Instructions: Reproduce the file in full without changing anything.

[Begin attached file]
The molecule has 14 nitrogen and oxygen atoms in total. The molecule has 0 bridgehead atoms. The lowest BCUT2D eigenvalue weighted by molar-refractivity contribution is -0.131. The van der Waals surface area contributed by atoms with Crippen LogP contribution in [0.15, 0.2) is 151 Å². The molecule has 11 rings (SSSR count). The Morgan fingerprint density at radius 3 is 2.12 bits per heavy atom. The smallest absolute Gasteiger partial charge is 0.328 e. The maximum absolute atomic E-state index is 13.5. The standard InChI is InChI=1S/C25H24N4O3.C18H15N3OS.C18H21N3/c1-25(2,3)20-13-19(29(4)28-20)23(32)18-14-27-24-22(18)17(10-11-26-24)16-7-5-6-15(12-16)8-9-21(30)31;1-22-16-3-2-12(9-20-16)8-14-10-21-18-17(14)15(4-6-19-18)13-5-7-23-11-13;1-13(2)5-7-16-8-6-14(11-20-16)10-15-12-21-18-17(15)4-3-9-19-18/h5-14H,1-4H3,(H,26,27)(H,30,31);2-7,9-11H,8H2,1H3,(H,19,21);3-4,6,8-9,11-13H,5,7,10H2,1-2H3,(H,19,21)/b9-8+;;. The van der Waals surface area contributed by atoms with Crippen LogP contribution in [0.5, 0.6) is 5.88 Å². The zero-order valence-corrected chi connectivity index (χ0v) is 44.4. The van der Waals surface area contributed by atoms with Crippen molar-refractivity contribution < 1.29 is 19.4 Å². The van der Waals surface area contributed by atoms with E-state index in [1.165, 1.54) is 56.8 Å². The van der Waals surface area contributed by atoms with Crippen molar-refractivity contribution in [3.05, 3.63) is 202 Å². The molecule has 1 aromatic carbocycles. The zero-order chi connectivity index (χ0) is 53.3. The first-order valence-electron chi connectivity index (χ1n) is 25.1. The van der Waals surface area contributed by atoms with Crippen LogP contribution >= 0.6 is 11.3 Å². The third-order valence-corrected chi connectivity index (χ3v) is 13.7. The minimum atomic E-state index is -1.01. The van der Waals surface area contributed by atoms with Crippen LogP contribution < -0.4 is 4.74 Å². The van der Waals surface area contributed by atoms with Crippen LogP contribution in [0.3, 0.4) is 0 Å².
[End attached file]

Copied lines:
The molecule has 14 nitrogen and oxygen atoms in total. The molecule has 0 bridgehead atoms. The lowest BCUT2D eigenvalue weighted by molar-refractivity contribution is -0.131. The van der Waals surface area contributed by atoms with Crippen LogP contribution in [0.15, 0.2) is 151 Å². The molecule has 11 rings (SSSR count). The Morgan fingerprint density at radius 3 is 2.12 bits per heavy atom. The smallest absolute Gasteiger partial charge is 0.328 e. The maximum absolute atomic E-state index is 13.5. The standard InChI is InChI=1S/C25H24N4O3.C18H15N3OS.C18H21N3/c1-25(2,3)20-13-19(29(4)28-20)23(32)18-14-27-24-22(18)17(10-11-26-24)16-7-5-6-15(12-16)8-9-21(30)31;1-22-16-3-2-12(9-20-16)8-14-10-21-18-17(14)15(4-6-19-18)13-5-7-23-11-13;1-13(2)5-7-16-8-6-14(11-20-16)10-15-12-21-18-17(15)4-3-9-19-18/h5-14H,1-4H3,(H,26,27)(H,30,31);2-7,9-11H,8H2,1H3,(H,19,21);3-4,6,8-9,11-13H,5,7,10H2,1-2H3,(H,19,21)/b9-8+;;. The van der Waals surface area contributed by atoms with Crippen LogP contribution in [0.5, 0.6) is 5.88 Å². The zero-order valence-corrected chi connectivity index (χ0v) is 44.4. The van der Waals surface area contributed by atoms with Crippen molar-refractivity contribution < 1.29 is 19.4 Å². The van der Waals surface area contributed by atoms with E-state index in [1.165, 1.54) is 56.8 Å². The van der Waals surface area contributed by atoms with Crippen molar-refractivity contribution in [3.05, 3.63) is 202 Å². The molecule has 1 aromatic carbocycles. The zero-order chi connectivity index (χ0) is 53.3. The first-order valence-electron chi connectivity index (χ1n) is 25.1. The van der Waals surface area contributed by atoms with Crippen LogP contribution >= 0.6 is 11.3 Å². The third-order valence-corrected chi connectivity index (χ3v) is 13.7. The minimum atomic E-state index is -1.01. The van der Waals surface area contributed by atoms with Crippen LogP contribution < -0.4 is 4.74 Å². The van der Waals surface area contributed by atoms with Crippen LogP contribution in [0.3, 0.4) is 0 Å².